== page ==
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BUCKS BEAT: Antekokounmpo green, but growing

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Greg Monroe, Giannis Antetokounmpo

Milwaukee Bucks small forward Giannis Antetokounmpo (34) proves to be a formidable roadblock for Detroit Pistons power forward Greg Monroe in the third quarter of their NBA game Monday, Nov. 25, 2013 at Auburn Hills, Mich. Antetokounmpo, a rookie out of Greece, has a 7-foot-4 wingspan. (AP Photo/Paul Sancya)

MILWAUKEE — In what has been a dreary, overcast season so far for the Milwaukee Bucks, a ray of sunshine finally broke through Saturday night.

That was the eyebrow-raising performance of Giannis Antetokounmpo, the Bucks’ intriguing rookie forward. Antetokounmpo made several exceptional plays throughout the course of the Bucks’ game against the Boston Celtics in the BMO Harris Bradley Center.

However, there was one sequence of plays that was simply jaw-dropping, one that was LeBronesque. That occurred in the second quarter when Celtics guard Jordan Crawford appeared on his way to a routine layup. But as Crawford was about to lay the ball off the backboard, Antetokounmpo soared from behind and, with his 7-foot-4 wingspan, swatted the ball away. That brought the partisan crowd and Bucks’ bench to their feet.

But Antetokounmpo wasn’t done. After teammate Zaza Pachulia grabbed the loose ball and outletted it to Luke Ridnour racing up the left side, Antetokounmpo sprinted down the court and, after taking a lob feed from Ridnour near the free-throw line, delivered a ferocious one-hand flush.

The crowd erupted again.

“Not many players in our league have those type of attributes as far as length, speed and the skills to handle the basketball like him,” Bucks point guard Brandon Knight said. “It’s very rare that you come across a basketball player his size who can do all those things.

“He can block a shot and then get out and get a dunk on the other end, all on one play, because of his God-given abilities and physical stature. Not a lot of us have been blessed like that. There are few players in the NBA who can do that.”

The scintillating plays Antetokounmpo delivered are what the Bucks envisioned when they made him the 15th pick in the 2013 draft. They were convinced then, as they are now, that Antetokounmpo is a special athlete and that the sky is the limit for the soft-spoken 18-year-old whose parents — Veronica and Charles — immigrated from Nigeria to Greece.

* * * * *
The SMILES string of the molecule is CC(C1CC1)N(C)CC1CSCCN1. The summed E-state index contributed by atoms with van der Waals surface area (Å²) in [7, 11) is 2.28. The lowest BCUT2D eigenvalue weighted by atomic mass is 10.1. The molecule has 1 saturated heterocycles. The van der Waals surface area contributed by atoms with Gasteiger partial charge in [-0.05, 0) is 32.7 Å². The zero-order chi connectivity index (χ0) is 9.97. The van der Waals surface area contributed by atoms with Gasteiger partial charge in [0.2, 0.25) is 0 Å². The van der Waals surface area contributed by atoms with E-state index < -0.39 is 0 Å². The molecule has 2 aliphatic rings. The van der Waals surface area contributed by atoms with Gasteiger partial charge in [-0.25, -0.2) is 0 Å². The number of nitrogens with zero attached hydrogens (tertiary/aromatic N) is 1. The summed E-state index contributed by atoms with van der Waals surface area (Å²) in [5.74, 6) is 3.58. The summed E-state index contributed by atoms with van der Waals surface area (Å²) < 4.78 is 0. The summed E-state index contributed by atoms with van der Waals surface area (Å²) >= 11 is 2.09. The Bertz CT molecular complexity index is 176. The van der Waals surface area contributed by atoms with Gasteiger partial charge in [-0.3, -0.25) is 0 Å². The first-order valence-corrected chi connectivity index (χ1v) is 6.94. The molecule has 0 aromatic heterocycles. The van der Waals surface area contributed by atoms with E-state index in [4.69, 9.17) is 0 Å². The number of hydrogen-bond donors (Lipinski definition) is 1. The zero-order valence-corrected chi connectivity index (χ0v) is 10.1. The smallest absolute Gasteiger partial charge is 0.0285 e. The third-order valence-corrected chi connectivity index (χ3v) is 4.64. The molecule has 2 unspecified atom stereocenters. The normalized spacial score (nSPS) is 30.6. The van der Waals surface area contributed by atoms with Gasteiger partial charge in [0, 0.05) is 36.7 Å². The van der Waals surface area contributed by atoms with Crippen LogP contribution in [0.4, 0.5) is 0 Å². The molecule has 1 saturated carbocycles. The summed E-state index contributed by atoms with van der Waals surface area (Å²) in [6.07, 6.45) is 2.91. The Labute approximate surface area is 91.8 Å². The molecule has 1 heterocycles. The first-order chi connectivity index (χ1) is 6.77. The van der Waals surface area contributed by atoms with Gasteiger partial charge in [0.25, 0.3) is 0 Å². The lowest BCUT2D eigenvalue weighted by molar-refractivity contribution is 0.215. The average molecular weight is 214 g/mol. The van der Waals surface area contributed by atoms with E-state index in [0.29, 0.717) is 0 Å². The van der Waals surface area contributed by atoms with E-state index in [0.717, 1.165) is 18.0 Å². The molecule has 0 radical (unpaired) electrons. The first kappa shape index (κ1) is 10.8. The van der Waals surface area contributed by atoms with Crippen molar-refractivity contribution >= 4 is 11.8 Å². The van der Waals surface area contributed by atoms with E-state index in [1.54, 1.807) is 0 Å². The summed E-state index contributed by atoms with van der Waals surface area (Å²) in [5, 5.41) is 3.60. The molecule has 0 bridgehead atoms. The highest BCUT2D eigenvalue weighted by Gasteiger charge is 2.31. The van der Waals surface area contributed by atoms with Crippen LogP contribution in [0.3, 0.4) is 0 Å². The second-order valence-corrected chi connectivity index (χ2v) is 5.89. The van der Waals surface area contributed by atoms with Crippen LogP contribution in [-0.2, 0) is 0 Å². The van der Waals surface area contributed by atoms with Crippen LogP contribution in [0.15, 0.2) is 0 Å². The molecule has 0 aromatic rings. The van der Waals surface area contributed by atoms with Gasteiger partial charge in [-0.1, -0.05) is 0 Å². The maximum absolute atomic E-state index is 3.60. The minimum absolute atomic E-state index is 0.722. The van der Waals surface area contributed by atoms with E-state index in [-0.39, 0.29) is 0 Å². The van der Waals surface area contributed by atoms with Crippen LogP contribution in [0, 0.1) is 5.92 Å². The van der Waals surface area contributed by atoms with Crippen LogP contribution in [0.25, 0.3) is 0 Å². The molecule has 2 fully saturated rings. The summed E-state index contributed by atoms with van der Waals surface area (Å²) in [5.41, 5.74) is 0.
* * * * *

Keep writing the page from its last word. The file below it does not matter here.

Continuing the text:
Yet, while the Bucks’ brass is enamored with Antetokounmpo, they have taken a cautious approach to his development. They are intentionally bringing him along slowly and carefully — he has appeared in 11 games and is averaging 5.3 points and 3 rebounds — and want to make sure the transition from playing in Greece for Filathlitikos, which one NBA scout insisted was the equivalent of an NCAA Division III alumni team, to the NBA as seamless as possible.

But the people who have regularly seen Antetokounmpo behind closed doors in practices fully realize his skill-set is off the charts.

As Bucks forward John Henson said, “He’s a dynamic young player. It’s going to be fun to watch him grow up in front of our eyes.”

Bucks coach Larry Drew has tried his best to downplay his excitement for Antetokounmpo, but it hasn’t been easy.

“He’s 6-9 and 18 years old and, where his skill level is right now, you just don’t see that much,” Drew said. “He does some intriguing things when he’s out on the floor. We just have to continue to develop him. We have to continue to allow him to grow.”

Not only is Antetokounmpo’s game growing, so is his body. When the Bucks drafted him in June, he was 6-9. Now, just more than five months later, he has added more than an inch to his lanky frame.

“I am now 6-10 and one quarter,” Antetokounmpo said smiling.

He then paused before adding, “I still have 3½ years to grow.”

Indeed, doctors have informed Antetokounmpo and Bucks officials that the former’s growth plate is still open. In all likelihood, he’ll become a 7-footer.

For now, Antetokounmpo is content with his role with the Bucks. He believes he’s on track to fulfilling the Bucks’ high expectations, saying he’s already become acclimated to the fast and furious lifestyle of the NBA on and off the court.

Asked if he was intimidated playing in the NBA against more mature and more established players, Antetokounmpo said, “Intimidated? No. I was at the beginning (of the season) scared but not anymore. I am more comfortable and more aggressive.”

Antetokounmpo wore jersey No. 11 while playing in Greece but now dons 34. The reason?

“I picked 34 because my mother was born in 1963 and my father was born in 1964,” Antetokounmpo said. “I picked that number because of them.”

Knight, the Bucks player who wears No. 11 now, is convinced Antetokounmpo will play a major role in changing the Bucks’ fortunes in years to come.

“As he continues to learn our offense and learns to minimize his mistakes — a rookie is going to make mistakes — he’s going to do a lot to help our team,” Knight said. “Like I said, not many guys can match what he can do on the court.”


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